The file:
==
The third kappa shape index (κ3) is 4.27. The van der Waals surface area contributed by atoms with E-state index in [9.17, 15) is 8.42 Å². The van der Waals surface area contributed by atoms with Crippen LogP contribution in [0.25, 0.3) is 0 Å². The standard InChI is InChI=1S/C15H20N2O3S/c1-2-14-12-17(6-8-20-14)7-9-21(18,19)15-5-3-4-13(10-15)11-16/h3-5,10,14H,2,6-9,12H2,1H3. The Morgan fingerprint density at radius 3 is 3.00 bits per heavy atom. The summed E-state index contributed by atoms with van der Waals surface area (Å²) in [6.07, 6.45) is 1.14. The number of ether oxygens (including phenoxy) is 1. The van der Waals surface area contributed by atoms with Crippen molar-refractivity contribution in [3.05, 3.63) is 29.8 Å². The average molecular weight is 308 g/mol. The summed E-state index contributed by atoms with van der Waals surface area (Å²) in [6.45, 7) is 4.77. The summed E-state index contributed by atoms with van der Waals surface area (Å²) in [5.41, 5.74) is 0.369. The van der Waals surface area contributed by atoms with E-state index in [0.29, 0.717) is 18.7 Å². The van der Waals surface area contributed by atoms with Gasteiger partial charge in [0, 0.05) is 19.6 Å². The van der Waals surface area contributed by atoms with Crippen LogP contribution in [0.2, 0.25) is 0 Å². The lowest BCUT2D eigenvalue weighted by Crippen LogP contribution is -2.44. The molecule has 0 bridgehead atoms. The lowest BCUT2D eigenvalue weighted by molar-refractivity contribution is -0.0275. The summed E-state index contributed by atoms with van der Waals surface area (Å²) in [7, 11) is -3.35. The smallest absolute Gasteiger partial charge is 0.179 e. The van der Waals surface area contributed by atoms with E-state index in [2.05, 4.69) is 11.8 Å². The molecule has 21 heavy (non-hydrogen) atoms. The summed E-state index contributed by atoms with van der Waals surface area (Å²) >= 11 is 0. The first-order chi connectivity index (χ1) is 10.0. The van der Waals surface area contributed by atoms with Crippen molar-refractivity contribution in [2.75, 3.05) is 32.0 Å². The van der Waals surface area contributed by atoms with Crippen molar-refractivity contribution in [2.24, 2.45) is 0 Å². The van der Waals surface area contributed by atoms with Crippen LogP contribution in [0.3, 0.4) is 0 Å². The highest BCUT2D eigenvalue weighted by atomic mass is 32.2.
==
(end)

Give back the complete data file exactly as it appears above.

The third kappa shape index (κ3) is 4.27. The van der Waals surface area contributed by atoms with E-state index in [9.17, 15) is 8.42 Å². The van der Waals surface area contributed by atoms with Crippen LogP contribution in [0.25, 0.3) is 0 Å². The standard InChI is InChI=1S/C15H20N2O3S/c1-2-14-12-17(6-8-20-14)7-9-21(18,19)15-5-3-4-13(10-15)11-16/h3-5,10,14H,2,6-9,12H2,1H3. The Morgan fingerprint density at radius 3 is 3.00 bits per heavy atom. The summed E-state index contributed by atoms with van der Waals surface area (Å²) in [6.07, 6.45) is 1.14. The number of ether oxygens (including phenoxy) is 1. The van der Waals surface area contributed by atoms with Crippen molar-refractivity contribution in [3.05, 3.63) is 29.8 Å². The average molecular weight is 308 g/mol. The summed E-state index contributed by atoms with van der Waals surface area (Å²) in [6.45, 7) is 4.77. The summed E-state index contributed by atoms with van der Waals surface area (Å²) in [5.41, 5.74) is 0.369. The van der Waals surface area contributed by atoms with E-state index in [0.29, 0.717) is 18.7 Å². The van der Waals surface area contributed by atoms with Gasteiger partial charge in [0, 0.05) is 19.6 Å². The van der Waals surface area contributed by atoms with Crippen LogP contribution in [0.2, 0.25) is 0 Å². The lowest BCUT2D eigenvalue weighted by Crippen LogP contribution is -2.44. The molecule has 0 bridgehead atoms. The lowest BCUT2D eigenvalue weighted by molar-refractivity contribution is -0.0275. The summed E-state index contributed by atoms with van der Waals surface area (Å²) in [7, 11) is -3.35. The smallest absolute Gasteiger partial charge is 0.179 e. The van der Waals surface area contributed by atoms with E-state index in [2.05, 4.69) is 11.8 Å². The molecule has 21 heavy (non-hydrogen) atoms. The summed E-state index contributed by atoms with van der Waals surface area (Å²) >= 11 is 0. The first-order chi connectivity index (χ1) is 10.0. The van der Waals surface area contributed by atoms with Crippen molar-refractivity contribution in [2.75, 3.05) is 32.0 Å². The van der Waals surface area contributed by atoms with Crippen molar-refractivity contribution in [2.24, 2.45) is 0 Å². The van der Waals surface area contributed by atoms with Crippen LogP contribution in [0.3, 0.4) is 0 Å². The highest BCUT2D eigenvalue weighted by atomic mass is 32.2.